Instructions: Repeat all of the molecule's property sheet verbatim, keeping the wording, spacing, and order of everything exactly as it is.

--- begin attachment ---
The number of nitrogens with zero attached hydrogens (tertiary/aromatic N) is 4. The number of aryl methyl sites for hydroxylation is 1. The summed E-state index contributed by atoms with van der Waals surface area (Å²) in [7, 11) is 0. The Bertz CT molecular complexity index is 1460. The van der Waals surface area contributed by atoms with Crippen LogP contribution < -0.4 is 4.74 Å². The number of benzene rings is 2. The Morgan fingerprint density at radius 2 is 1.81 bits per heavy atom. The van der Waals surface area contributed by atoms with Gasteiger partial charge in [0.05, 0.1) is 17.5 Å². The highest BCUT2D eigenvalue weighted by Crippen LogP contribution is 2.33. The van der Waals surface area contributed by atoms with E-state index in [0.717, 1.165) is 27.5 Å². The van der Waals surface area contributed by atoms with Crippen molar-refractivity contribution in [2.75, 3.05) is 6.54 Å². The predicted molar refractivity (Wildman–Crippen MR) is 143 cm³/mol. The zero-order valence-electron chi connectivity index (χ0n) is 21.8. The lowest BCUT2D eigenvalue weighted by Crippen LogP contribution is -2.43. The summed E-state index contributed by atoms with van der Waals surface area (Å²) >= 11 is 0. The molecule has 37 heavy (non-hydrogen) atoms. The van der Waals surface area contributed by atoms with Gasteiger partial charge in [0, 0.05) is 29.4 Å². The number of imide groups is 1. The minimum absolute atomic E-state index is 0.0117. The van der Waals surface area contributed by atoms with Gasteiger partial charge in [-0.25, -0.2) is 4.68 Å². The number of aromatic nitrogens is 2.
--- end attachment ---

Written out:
The number of nitrogens with zero attached hydrogens (tertiary/aromatic N) is 4. The number of aryl methyl sites for hydroxylation is 1. The summed E-state index contributed by atoms with van der Waals surface area (Å²) in [7, 11) is 0. The Bertz CT molecular complexity index is 1460. The van der Waals surface area contributed by atoms with Crippen LogP contribution < -0.4 is 4.74 Å². The number of benzene rings is 2. The Morgan fingerprint density at radius 2 is 1.81 bits per heavy atom. The van der Waals surface area contributed by atoms with Gasteiger partial charge in [0.05, 0.1) is 17.5 Å². The highest BCUT2D eigenvalue weighted by Crippen LogP contribution is 2.33. The van der Waals surface area contributed by atoms with E-state index in [0.717, 1.165) is 27.5 Å². The van der Waals surface area contributed by atoms with Crippen molar-refractivity contribution in [2.75, 3.05) is 6.54 Å². The predicted molar refractivity (Wildman–Crippen MR) is 143 cm³/mol. The zero-order valence-electron chi connectivity index (χ0n) is 21.8. The lowest BCUT2D eigenvalue weighted by Crippen LogP contribution is -2.43. The summed E-state index contributed by atoms with van der Waals surface area (Å²) >= 11 is 0. The molecule has 37 heavy (non-hydrogen) atoms. The van der Waals surface area contributed by atoms with Gasteiger partial charge in [0, 0.05) is 29.4 Å². The number of imide groups is 1. The minimum absolute atomic E-state index is 0.0117. The van der Waals surface area contributed by atoms with Gasteiger partial charge in [-0.25, -0.2) is 4.68 Å². The number of aromatic nitrogens is 2.